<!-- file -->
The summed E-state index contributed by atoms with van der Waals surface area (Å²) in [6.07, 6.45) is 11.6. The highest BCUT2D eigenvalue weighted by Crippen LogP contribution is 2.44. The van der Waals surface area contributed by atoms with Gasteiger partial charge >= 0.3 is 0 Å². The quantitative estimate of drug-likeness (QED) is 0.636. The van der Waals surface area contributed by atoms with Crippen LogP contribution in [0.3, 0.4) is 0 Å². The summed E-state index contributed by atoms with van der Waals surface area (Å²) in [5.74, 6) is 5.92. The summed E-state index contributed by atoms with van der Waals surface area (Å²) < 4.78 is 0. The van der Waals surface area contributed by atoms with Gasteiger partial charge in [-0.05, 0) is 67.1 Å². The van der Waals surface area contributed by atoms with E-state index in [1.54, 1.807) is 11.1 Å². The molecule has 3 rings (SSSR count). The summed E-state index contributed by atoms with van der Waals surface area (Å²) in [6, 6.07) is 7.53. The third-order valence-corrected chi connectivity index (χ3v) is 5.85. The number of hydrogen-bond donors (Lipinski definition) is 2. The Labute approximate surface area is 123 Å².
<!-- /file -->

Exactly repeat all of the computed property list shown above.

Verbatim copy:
The summed E-state index contributed by atoms with van der Waals surface area (Å²) in [6.07, 6.45) is 11.6. The highest BCUT2D eigenvalue weighted by Crippen LogP contribution is 2.44. The van der Waals surface area contributed by atoms with Gasteiger partial charge >= 0.3 is 0 Å². The quantitative estimate of drug-likeness (QED) is 0.636. The van der Waals surface area contributed by atoms with Crippen LogP contribution in [0.3, 0.4) is 0 Å². The summed E-state index contributed by atoms with van der Waals surface area (Å²) in [5.74, 6) is 5.92. The summed E-state index contributed by atoms with van der Waals surface area (Å²) < 4.78 is 0. The van der Waals surface area contributed by atoms with Gasteiger partial charge in [-0.05, 0) is 67.1 Å². The van der Waals surface area contributed by atoms with E-state index in [1.54, 1.807) is 11.1 Å². The molecule has 3 rings (SSSR count). The summed E-state index contributed by atoms with van der Waals surface area (Å²) in [6, 6.07) is 7.53. The third-order valence-corrected chi connectivity index (χ3v) is 5.85. The number of hydrogen-bond donors (Lipinski definition) is 2. The Labute approximate surface area is 123 Å².